Tuesday, April 3, 2018

A Wrinkle in Time

I've lost faith in a lot of the things I believed in as a child.

I stopped believing in God and Santa Claus decades ago and on bad days I don't even believe in myself.

But I still believe in a Wrinkle in Time.

It is my desert island book. It's the book that reminds me that there is still goodness in the world.

The 2003 movie was pretty bad, but I approached this version with tempered enthusiasm. Jennifer Lee had been the screenwriter for Frozen, so that was encouraging.

But I really don't understand how she managed to miss the meaning of the book so completely. It's one of the few properties about which I'm still sentimental and they messed it up so badly that I was just short of actually angry.

I guess I'll open with what I liked about the movie.


Meg Murray: Meg is probably white in the book, but that whiteness isn't essential to her character, so I don't have any problems with the change. Storm Reid (who has a great name) does an outstanding job with the performance. I'd go so far as to say that she's the best part of the film. The idealized Meg with straightened hair was a good scene, and I don’t think it would have had the same punch with a white girl in the role.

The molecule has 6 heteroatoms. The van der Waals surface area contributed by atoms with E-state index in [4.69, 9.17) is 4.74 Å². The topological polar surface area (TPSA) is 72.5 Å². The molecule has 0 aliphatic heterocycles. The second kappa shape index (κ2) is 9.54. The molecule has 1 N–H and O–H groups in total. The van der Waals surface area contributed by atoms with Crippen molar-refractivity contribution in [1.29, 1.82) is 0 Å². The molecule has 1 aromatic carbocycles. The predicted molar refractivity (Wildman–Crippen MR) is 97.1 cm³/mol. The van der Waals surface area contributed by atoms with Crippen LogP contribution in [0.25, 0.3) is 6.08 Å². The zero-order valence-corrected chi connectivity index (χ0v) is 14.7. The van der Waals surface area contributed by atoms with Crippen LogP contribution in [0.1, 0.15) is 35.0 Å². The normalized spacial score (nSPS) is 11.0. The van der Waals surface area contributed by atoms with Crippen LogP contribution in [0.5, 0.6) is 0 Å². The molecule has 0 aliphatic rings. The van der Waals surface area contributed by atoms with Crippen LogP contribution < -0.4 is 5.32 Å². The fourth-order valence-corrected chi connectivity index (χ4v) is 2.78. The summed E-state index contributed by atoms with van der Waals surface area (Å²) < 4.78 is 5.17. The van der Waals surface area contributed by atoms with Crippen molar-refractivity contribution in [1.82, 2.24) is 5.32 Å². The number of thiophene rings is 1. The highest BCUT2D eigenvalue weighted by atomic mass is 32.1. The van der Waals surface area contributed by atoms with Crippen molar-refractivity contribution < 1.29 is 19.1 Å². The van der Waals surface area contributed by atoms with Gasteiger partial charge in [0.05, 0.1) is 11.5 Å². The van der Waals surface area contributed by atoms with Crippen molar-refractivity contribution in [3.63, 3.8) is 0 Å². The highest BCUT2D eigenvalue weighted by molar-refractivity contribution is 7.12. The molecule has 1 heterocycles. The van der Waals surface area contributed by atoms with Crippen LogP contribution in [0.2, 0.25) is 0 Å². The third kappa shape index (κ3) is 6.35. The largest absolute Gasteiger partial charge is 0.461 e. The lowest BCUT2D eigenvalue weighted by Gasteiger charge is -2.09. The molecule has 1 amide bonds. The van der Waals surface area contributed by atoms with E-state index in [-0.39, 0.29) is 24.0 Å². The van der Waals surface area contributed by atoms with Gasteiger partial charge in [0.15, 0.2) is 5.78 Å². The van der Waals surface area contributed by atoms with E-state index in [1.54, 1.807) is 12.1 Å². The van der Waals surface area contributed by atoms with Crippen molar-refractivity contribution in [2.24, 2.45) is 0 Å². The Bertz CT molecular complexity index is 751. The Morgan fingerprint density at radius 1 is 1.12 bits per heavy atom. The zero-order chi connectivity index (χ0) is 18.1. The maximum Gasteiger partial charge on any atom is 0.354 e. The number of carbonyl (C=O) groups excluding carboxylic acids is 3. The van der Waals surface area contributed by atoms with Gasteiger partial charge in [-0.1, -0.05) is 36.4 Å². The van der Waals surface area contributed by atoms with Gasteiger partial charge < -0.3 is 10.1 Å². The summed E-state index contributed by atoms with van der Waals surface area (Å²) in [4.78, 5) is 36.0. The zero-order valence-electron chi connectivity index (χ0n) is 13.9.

The scenes with baby Meg and her dad were really cute too.

Red: He was a departure from the character in the book, but I thought Red worked pretty well. The bit with the sandwich being literal sand (instead of just tasting like sand) was a bit on-the-nose for my liking, but affably evil characters can be frightening in a way more obviously evil villains aren’t and he’s a good contrast to the capital E Evil of the IT. The puppet metaphor went on a bit too long, but it wasn’t bad conceptually.

The IT: This is another change that more or less worked. Calling the adversary “IT” works in a novel, where you can see the capitalization, but it would lead to confusion in a movie already populated by Whos, Whiches and Whatsits galore.  Adding the article in front of IT is a small change, but I would argue that it’s almost a necessary one for clarity’s sake. Also, the weirdo psychedelic brainscape was a little ostentatious (like the rest of the movie), but a.) at least there was no glitter and b.) IT as described in the book (a slightly oversized brain on a dais) probably would have looked silly on screen.